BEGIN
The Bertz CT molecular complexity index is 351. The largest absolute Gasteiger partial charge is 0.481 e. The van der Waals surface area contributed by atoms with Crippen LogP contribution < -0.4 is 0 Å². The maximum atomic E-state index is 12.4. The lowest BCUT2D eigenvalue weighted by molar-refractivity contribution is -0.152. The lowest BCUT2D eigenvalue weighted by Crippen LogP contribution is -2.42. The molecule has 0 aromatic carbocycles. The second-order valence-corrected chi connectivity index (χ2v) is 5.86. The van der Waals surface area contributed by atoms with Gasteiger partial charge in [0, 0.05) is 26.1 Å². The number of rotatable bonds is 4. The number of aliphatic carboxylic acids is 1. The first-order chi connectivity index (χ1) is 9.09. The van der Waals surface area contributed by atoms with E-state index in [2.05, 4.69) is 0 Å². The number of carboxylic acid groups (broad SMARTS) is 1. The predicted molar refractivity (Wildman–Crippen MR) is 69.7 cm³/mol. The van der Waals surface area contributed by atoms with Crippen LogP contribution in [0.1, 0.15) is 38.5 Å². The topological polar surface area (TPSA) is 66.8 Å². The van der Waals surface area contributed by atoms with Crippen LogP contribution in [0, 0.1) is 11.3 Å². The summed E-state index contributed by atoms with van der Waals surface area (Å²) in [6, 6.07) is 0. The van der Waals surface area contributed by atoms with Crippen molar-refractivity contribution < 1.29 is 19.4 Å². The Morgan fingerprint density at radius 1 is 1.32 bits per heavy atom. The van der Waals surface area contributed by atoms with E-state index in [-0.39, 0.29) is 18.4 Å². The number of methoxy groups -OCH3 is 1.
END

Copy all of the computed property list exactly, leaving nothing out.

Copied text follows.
The Bertz CT molecular complexity index is 351. The largest absolute Gasteiger partial charge is 0.481 e. The van der Waals surface area contributed by atoms with Crippen LogP contribution < -0.4 is 0 Å². The maximum atomic E-state index is 12.4. The lowest BCUT2D eigenvalue weighted by molar-refractivity contribution is -0.152. The lowest BCUT2D eigenvalue weighted by Crippen LogP contribution is -2.42. The molecule has 0 aromatic carbocycles. The second-order valence-corrected chi connectivity index (χ2v) is 5.86. The van der Waals surface area contributed by atoms with Gasteiger partial charge in [0, 0.05) is 26.1 Å². The number of rotatable bonds is 4. The number of aliphatic carboxylic acids is 1. The first-order chi connectivity index (χ1) is 9.09. The van der Waals surface area contributed by atoms with E-state index in [2.05, 4.69) is 0 Å². The number of carboxylic acid groups (broad SMARTS) is 1. The predicted molar refractivity (Wildman–Crippen MR) is 69.7 cm³/mol. The van der Waals surface area contributed by atoms with Crippen LogP contribution in [0.1, 0.15) is 38.5 Å². The topological polar surface area (TPSA) is 66.8 Å². The van der Waals surface area contributed by atoms with Crippen LogP contribution in [0, 0.1) is 11.3 Å². The summed E-state index contributed by atoms with van der Waals surface area (Å²) in [6, 6.07) is 0. The van der Waals surface area contributed by atoms with Crippen molar-refractivity contribution < 1.29 is 19.4 Å². The Morgan fingerprint density at radius 1 is 1.32 bits per heavy atom. The van der Waals surface area contributed by atoms with E-state index in [-0.39, 0.29) is 18.4 Å². The number of methoxy groups -OCH3 is 1.